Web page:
According to a CBS Los Angeles news report, the U.S. Food and Drug Administration (FDA) has issued a warning about teething jewelry following the death of an 18-month-old infant, who was strangled by an amber teething necklace during a nap. The FDA also received a report on a 7-month-old baby who choked on the beads of a wooden teething bracelet.
FDA Commissioner Scott Gottlieb said teething necklaces and jewelry products have become increasingly popular among parents and caregivers who want to provide relief for children’s teething pain, and provide sensory stimulation for children with special needs. Despite parents claiming the necklaces work, there is no scientific evidence supporting they work.
A warning letter issued by the FDA said:
“The risks of using jewelry for relieving teething pain include choking, strangulation, injury to the mouth and infection. Choking can happen if the jewelry breaks and a small bead enters the child’s throat or airway.
Strangulation can occur if a necklace is wrapped too tightly around the child’s neck or if the necklace catches an object such as a crib. Other concerns include injury to the mouth or infection if a piece of the jewelry irritates or pierces the child’s gums.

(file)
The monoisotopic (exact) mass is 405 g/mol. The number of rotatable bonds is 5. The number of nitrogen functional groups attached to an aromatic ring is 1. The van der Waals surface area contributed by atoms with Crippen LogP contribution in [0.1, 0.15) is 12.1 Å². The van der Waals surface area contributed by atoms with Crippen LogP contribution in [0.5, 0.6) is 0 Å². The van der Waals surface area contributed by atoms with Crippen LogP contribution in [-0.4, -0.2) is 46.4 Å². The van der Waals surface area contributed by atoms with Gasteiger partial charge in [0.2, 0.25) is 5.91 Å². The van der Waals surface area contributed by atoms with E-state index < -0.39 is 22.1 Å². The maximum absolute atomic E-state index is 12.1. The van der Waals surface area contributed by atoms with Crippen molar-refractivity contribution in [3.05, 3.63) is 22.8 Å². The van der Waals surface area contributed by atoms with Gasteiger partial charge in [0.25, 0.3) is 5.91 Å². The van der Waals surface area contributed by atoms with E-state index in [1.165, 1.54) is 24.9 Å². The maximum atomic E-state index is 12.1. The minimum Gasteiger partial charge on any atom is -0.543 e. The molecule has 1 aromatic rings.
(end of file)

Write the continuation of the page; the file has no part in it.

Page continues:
In addition to choking and strangulation concerns, amber teething necklaces contain a substance called succinic acid, which allegedly may be released into an infant’s blood stream in unknown quantities.
Manufacturers of these products often claim succinic acid acts as an anti-inflammatory and relieves teething and joint pain. The FDA has not evaluated these claims for safety or effectiveness and recommends parents not use these products.”
As an alternative to teething necklaces, the FDA recommends using a firm rubber teething ring or massaging your child’s gums with your finger to ease pain during teething. They advise against using teething creams, benzocaine gels, sprays, ointments, solutions and lozenges for mouth and gum pain. Anesthetics such as benzocaine can cause a condition known as methemoglobinemia, which reduces the amount of oxygen in the child’s blood. For the safety of your infant and toddler, please dispose of any teething necklaces you own.
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